Transpupillary thermotherapy was performed using a diode laser (IRIS Medical Oculight; Iridex Corp, Mountain View, California, USA) with settings adjusted to obtain bright white spots on the target lesion. Usually these settings were as follows: spot size, 1800 μm; duration, 40 to 60 seconds; and power, 1 W. Settings were adjusted based on the lesion size, fundus pigmentation, and lesion pigmentation. As many applications as necessary were made to cover the entire lesion and a 100- to 200-μm margin around the lesion. Pars plana vitrectomy (PPV) was performed using a 23- or 25-gauge vitrectomy system (Alcon Constellation Systems; Alcon, Fort Worth, Texas, USA) with or without use of adjunct procedures, including indocyanine green for internal limiting membrane peeling, fluid–air exchange, air–gas exchange, and intravitreal triamcinolone injection. The decision for surgical intervention was based on clinical presentation, including progressive vision loss and distortion of macular architecture on clinical examination and optical coherence tomography.
Spectral-domain optical coherence tomography (SD OCT) was performed through a dilated pupil by a certified ophthalmic photographer using the commercially available Cirrus SD OCT (Carl Zeiss Meditec, Dublin, California, USA). The SD OCT study was a standard high-density volume scan of the macula in a 6 × 6-mm area centered on the fovea. In some cases, high-volume scans of the peripheral macula or retina were obtained to visualize the anatomic features at the boundary of the transpupillary thermotherapy site and normal retina, to visualize the presence of subretinal fluid, and to visualize the overlying hyaloid. Three-dimensional reconstructions of the volume scans were performed with commercially available reconstruction software available with the Cirrus device.
Hyaloidal contraction was identified on SD OCT as a hyperreflective layer that was evident slightly anterior to or confluent with the vitreoretinal interface on single line scans or a 3-dimensional hyperreflective sheet anterior to the retinal surface on 3-dimensional volume reconstruction. The identification of hyaloidal contraction was most evident on 3-dimensional reconstructions of the volume scan. Epiretinal membranes were identified as a hyperreflective feature located at the vitreoretinal interface and were most evident on individual line scans. Figures 1, 2, 3, and 4 illustrate these findings. Measurements of central subfield thickness and retinal volume also were obtained from the automated algorithms provided on the Cirrus device.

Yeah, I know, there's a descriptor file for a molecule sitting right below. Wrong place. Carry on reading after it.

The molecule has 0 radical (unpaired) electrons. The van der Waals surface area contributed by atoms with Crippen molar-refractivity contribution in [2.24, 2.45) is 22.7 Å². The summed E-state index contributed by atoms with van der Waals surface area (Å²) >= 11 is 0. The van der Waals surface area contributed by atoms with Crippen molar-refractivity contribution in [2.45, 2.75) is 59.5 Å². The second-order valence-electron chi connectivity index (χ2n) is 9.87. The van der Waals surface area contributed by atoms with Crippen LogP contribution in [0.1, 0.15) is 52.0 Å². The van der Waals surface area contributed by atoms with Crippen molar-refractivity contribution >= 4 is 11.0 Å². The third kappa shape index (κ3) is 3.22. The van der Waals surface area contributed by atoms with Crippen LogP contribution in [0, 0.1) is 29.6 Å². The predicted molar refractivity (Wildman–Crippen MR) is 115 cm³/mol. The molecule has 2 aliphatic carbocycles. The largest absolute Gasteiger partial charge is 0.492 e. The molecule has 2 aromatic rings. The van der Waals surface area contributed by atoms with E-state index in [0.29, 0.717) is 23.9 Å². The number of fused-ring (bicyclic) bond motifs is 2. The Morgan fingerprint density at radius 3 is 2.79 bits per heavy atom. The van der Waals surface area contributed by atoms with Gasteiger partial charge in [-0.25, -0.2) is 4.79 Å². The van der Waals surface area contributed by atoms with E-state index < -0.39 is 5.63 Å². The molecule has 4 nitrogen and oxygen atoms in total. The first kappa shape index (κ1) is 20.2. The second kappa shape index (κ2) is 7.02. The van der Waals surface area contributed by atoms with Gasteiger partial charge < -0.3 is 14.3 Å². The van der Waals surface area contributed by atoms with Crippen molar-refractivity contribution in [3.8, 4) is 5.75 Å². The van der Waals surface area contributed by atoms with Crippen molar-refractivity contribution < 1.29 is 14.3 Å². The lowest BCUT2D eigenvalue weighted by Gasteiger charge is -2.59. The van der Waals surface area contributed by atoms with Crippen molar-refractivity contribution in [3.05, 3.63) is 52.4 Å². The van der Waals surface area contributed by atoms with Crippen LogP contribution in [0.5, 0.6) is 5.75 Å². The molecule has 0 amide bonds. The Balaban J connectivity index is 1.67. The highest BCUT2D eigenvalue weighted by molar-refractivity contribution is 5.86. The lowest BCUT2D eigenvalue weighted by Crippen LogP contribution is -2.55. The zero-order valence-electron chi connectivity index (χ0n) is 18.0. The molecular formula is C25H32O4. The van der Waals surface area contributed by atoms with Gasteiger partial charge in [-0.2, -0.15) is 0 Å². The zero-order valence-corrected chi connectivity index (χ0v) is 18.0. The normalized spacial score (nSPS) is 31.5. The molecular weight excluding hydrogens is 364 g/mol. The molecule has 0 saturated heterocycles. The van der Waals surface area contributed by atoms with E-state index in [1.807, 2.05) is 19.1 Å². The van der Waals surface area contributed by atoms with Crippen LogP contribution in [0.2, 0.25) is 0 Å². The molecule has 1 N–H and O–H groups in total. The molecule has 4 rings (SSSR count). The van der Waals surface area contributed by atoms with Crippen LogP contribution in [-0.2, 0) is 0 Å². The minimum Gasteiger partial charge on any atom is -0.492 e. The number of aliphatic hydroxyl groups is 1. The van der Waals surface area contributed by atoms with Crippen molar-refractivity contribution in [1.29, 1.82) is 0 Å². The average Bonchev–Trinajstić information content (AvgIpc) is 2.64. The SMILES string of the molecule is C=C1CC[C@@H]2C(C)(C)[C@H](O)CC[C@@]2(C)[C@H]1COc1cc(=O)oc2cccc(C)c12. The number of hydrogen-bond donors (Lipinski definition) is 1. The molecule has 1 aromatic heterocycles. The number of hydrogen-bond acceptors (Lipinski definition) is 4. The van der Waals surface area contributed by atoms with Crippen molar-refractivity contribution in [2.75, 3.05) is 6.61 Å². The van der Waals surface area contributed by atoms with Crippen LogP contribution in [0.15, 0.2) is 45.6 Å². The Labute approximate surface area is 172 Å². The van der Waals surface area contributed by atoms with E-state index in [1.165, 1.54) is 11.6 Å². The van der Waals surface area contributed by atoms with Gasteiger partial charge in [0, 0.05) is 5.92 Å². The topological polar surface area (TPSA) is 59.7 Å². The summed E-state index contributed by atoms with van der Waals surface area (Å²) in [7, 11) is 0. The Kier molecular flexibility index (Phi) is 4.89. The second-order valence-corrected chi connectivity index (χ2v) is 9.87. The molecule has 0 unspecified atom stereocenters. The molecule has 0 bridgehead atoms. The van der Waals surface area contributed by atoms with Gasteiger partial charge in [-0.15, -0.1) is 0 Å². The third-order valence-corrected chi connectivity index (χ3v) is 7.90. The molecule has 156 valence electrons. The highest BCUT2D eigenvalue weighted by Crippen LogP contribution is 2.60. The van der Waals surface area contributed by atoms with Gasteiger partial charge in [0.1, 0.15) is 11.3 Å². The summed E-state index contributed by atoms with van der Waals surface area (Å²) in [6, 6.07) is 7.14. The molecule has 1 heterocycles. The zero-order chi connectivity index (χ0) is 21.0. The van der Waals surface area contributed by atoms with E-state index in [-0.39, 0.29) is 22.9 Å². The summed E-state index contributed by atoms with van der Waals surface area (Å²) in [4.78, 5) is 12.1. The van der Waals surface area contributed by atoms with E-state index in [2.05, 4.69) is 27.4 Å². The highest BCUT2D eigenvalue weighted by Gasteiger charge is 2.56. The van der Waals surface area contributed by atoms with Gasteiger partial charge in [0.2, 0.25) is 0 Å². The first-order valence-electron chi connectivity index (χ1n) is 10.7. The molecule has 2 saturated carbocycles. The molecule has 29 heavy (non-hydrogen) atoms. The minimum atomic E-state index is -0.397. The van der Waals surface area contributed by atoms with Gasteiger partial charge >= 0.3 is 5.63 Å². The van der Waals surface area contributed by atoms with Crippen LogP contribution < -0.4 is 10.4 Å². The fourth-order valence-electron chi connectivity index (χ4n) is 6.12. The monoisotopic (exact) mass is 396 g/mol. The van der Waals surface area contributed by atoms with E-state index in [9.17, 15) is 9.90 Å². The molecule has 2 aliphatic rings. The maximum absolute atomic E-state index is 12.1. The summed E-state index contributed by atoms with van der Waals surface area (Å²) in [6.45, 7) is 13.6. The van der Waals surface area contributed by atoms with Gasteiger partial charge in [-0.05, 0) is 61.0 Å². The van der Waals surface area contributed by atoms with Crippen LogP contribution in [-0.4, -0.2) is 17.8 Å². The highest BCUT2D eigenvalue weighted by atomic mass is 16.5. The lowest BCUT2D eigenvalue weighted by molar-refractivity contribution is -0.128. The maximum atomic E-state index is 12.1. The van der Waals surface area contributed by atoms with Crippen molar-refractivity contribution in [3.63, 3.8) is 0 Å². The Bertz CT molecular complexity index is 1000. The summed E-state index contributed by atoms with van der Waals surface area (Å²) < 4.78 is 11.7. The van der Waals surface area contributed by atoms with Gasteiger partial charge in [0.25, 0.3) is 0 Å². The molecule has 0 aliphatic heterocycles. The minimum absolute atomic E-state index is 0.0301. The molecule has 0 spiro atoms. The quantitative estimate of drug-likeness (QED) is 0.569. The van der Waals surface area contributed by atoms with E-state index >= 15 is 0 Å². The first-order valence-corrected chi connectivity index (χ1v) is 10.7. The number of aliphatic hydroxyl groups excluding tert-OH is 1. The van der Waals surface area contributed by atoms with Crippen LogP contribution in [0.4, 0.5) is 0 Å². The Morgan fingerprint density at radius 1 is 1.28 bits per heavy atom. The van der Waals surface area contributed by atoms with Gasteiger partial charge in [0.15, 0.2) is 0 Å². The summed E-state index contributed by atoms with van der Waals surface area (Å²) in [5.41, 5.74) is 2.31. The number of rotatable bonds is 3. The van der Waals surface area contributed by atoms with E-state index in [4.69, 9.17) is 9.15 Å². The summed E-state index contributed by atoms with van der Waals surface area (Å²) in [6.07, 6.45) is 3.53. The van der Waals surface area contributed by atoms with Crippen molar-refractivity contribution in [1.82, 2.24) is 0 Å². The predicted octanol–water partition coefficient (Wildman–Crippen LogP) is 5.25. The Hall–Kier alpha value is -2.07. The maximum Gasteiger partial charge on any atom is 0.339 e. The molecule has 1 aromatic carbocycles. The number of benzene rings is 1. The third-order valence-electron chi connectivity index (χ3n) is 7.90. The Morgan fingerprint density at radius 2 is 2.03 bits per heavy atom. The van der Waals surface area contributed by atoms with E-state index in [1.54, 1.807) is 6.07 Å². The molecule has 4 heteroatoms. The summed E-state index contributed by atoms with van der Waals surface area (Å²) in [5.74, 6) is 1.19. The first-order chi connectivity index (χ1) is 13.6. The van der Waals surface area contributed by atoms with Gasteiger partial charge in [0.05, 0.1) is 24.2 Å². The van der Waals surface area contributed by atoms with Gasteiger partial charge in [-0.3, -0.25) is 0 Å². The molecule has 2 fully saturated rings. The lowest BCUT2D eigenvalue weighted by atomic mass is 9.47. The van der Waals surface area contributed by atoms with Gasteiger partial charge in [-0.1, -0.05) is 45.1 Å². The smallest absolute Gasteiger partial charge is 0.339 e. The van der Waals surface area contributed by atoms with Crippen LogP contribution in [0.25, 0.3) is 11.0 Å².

For statistical analysis, Snellen visual acuity was converted to a logarithmic scale (logarithm of the minimal angle of resolution) for each examination. Baseline examination was defined as the examination immediately before transpupillary thermotherapy therapy was instituted. The primary outcome was improvement of visual acuity. The secondary outcome was anatomic resolution of hyaloidal contraction by SD OCT. Statistical significance was determined using the paired Student t test where indicated.
A total of 11 patients with small choroidal melanoma who had undergone transpupillary thermotherapy were identified in the database. Five of these 11 patients had posterior vitreous detachment at the time of transpupillary thermotherapy treatment and therefore were excluded from the results because there was no possibility of vitreomacular traction formation. The results of the remaining 6 patients without posterior vitreous detachment are reported here. All 6 of the patients without posterior vitreous detachment demonstrated vitreomacular traction after transpupillary thermotherapy. The Table summarizes the patient data. The mean patient age was 64 ± 9 years (range, 45 to 75 years). All choroidal lesions treated with transpupillary thermotherapy were located posterior to the equator. Of the 6 patients in the cohort, none (0%) had clinically evident or symptomatic vitreomacular traction before transpupillary thermotherapy. All patients (100%) demonstrated clinically significant vitreomacular traction resulting from posterior hyaloidal contraction after transpupillary thermotherapy. The etiology of visual loss was posterior hyaloidal contraction resulting in vitreomacular traction between 4 and 51 months after transpupillary thermotherapy treatment. Clinical examination in these patients demonstrated vitreous condensation overlying parts or all of the transpupillary thermotherapy lesion and extending toward the macular region. Figures 1, 2, 3, 4, and 5 illustrate 3 clinical examples of the vitreomacular traction resulting from hyaloidal contraction. Fluorescein angiography confirmed normal macular perfusion in all patients after transpupillary thermotherapy.